We have fought under other flags for decades

By Harold Scruby
Executive Director, Ausflag

Originally published as a Letter to the Editor in The Australian 9 May 1995.

No thinking Australian would dare denigrate the great sacrifices of our ex-servicemen and women in bygone wars. But that does not give people like ex-servicemen Keith Flanagan (Letters, 17/4), and M. Morton (Letters, 3/5) the right to distort history and employ nonsensical arguments in order to preserve the current flag.

All Australians fought under (not for) the Union Jack in the Boer War. Most Australians fought under the Union Jack in World War I. Most Australians fought under either the Australian Red Ensign or the Union Jack in World War II. All Australian Naval personnel fought under the British Naval Ensign in both world wars. Relatively few have fought in declared wars under the Australian Blue Ensign as we now know it.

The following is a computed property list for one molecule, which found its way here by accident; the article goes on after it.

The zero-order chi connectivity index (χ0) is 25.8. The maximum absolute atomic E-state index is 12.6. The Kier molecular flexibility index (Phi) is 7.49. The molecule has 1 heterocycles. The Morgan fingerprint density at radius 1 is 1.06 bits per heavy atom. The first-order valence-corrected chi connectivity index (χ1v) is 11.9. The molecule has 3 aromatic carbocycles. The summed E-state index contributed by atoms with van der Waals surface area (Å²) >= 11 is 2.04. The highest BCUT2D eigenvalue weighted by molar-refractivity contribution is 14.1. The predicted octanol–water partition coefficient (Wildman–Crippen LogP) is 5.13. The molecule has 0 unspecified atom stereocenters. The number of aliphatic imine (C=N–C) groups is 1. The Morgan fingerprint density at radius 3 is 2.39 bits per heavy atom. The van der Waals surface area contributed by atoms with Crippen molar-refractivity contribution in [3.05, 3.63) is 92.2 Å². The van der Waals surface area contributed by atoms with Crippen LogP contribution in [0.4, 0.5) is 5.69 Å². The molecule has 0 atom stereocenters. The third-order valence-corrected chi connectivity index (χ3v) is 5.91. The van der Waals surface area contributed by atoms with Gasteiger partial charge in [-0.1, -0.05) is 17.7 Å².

The fact that we proclaimed the Blue Ensign as our national Flag in 1954 and the Navy changed to the Australian Naval Ensign in 1968 does not diminish one iota the efforts of those who fought previously under other flags. Similarly, it does not diminish the efforts of those such as the Canadians, New Guineans and South Africans who fought alongside us in most of these wars, but have subsequently changed their flags. Flags evolve as nations change. The Union Jack itself has changed since Captain Cook landed here.

Mr Flanagan's arrogance regarding the Aborigines' attitudes to the Australian flag is inexcusable. He seems to have conveniently forgotten that many Aborigines also died under the Union Jack - they were murdered under it. And they didn't even have the right to vote in 1954 when the current flag was proclaimed. Is this the kind of democracy for which he purports to have fought?

Mr Flanagan and M. Morton are not concerned about the Australian part of the flag or what colours or devices may appear thereupon. Their only real concern is to preserve the Union Jack.